Mr Louw asked which specific commodities are being targeted by junior companies. Such entities should not be allowed to undermine BEE progress.
Mr Lucas repeated the concerns raised by Mr Louw, and added that newly acquired prospecting rights must be protected and used conservatively. He emphasised sustainability as a long term goal.
Ms Mathibela asked whether the DME had an explanation for the recent television broadcast of a worrying situation within the Limpopo province.
Adv Mononela replied that all individuals and provinces are treated equally by the DME, but added that he did not have sufficient information to comment on the Limpopo situation.
In terms of the Canadian model, he added that it is important to bear in mind that their model presupposes that no social inequity or disadvantaged communities are prevailing. With regard to junior mining companies, usually the whole setup is sold after prospecting rights have been awarded. Beneficiaries are usually the shareholders, not the licence holders. It is important to remember that such companies to whom prospecting rights are awarded, must be able to sustain themselves financially, as otherwise there is no point in awarding the rights in the first instance.
Ms Swart replied to the question relating to the roads agency and related projects. She stated that the DME would not exempt such organs but would enter into a memorandum of agreement. This has been done for the Department of Water Affairs and Forestry (DWAF) and a similar type of arrangement would be considered for the Roads Agency.
With respect to consultation processes, Ms Swart maintained that farmers and land occupiers were definitely also consulted. Legislation directed that consultation would take place with the land owner, but also makes provision for other interested and/or affected parties.
Ms Ledingwane explained that complaints, particularly in the Limpopo province, were directed at the lack of consultation as well as at the lack of benefits received from mining operations. In this regard, the DME is looking at strictly enforcing the respective companies’ existing social responsibilities and legal strategies. Once licenses have been granted, the DME is limited in its ability to intervene. She agreed with the Committee in that the consultation process is in need of formalisation.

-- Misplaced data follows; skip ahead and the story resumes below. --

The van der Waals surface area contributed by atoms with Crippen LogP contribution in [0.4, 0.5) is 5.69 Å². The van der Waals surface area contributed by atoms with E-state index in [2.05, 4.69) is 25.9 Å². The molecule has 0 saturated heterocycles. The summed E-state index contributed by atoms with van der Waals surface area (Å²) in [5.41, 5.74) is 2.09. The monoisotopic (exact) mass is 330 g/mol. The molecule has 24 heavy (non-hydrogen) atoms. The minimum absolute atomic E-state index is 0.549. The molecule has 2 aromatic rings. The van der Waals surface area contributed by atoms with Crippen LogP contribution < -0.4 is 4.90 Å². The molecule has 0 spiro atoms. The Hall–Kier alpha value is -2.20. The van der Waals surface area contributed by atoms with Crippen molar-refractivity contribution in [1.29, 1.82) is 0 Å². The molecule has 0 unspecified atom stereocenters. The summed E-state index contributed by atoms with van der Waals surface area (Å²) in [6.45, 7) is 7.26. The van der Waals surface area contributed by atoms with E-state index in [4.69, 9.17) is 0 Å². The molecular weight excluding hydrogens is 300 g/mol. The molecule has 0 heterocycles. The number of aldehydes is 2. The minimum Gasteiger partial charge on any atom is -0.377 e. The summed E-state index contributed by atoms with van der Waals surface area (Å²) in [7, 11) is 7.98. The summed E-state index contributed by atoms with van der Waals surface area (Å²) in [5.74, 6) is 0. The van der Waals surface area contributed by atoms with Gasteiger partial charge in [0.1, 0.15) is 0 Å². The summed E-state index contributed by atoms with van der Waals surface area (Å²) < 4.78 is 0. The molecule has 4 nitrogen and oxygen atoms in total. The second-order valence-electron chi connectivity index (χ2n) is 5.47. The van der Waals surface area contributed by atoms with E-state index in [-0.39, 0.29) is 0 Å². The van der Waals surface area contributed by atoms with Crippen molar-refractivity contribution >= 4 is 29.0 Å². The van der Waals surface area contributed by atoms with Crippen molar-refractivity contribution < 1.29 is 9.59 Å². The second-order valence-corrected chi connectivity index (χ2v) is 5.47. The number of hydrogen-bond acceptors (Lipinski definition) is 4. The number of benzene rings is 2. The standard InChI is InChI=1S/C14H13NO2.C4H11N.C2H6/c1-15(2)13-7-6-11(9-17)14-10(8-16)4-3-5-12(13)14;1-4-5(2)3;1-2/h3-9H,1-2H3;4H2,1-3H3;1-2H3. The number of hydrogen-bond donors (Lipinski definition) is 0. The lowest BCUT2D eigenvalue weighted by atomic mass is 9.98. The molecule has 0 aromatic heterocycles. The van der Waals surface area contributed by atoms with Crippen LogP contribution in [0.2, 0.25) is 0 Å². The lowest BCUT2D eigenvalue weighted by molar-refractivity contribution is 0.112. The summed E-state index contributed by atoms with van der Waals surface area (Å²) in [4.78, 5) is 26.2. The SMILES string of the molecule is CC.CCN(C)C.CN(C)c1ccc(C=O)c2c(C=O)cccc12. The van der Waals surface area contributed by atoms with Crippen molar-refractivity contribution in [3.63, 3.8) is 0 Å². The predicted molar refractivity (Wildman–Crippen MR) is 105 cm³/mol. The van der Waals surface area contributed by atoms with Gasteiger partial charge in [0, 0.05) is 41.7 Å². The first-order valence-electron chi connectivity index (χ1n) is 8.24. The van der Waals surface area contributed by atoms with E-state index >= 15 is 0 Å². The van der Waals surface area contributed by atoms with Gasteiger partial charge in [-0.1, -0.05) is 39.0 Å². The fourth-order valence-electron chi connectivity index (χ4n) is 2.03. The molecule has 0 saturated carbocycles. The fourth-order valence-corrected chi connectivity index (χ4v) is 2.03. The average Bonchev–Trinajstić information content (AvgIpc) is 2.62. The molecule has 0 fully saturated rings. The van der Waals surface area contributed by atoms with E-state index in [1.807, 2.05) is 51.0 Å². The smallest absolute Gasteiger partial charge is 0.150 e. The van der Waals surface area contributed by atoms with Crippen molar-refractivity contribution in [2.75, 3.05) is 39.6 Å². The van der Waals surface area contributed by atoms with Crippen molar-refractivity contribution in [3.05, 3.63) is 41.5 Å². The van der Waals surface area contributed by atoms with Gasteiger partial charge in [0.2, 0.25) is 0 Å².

Junior mining companies must be distinguished from small mining companies. The DME was awaiting a report from Treasury which would enable it to deal comprehensively with the former; but with regard the latter, financial and institutional support was still required. However, this was a separate issue.
Proposed amendments to MPRDA Amendment Bill
The Department presented proposed changes to the Bill (which were numbered 1 through to 160). The DME delegation read through the list of amendments, and the Committee was able to ask questions. These concerns were then discussed and response given by the various DME representatives.
Adv H Schmidt (DA) asked for an explanation for the word 'community' in Item 5, as it appeared to be used in two different contexts.
DME explained that such a definition catered for both previously disadvantaged communities and the broader community. The second definition was used in relation to the consultation process and thus needed to be broad, while the first definition was focused primarily on benefits.
The State law advisor highlighted that it should read ‘’For the purposes of this Act,” and pointed out the importance of such a provision. The Chair agreed with the State law advisor.
Adv Schmidt asked for an explanation as to the purpose of the omissions in general in Item 7.
DME explained that the MRDPA contains definitions and the intention was to harmonise such definitions with NEMA within separate regulations, and not within original legislation.
Adv Schmidt requested an explanation as to the significance of the phrase ‘’old order right” in Item 18.
Ms Swart stated that such a term was a reference to current and valid mining licences that were not covered by this Act. They were issued under past legislation and had to be converted to be considered a ‘’new order right.’’
Ms Swart also mentioned that, with regard Item 23, residue stockpiles and deposits are regulated separately.
In light of Item 30, Adv Schmidt suggested that the written notice be defined within the regulations, as it may be open to abuse. There were many forms of written notice, and it was open to interpretation.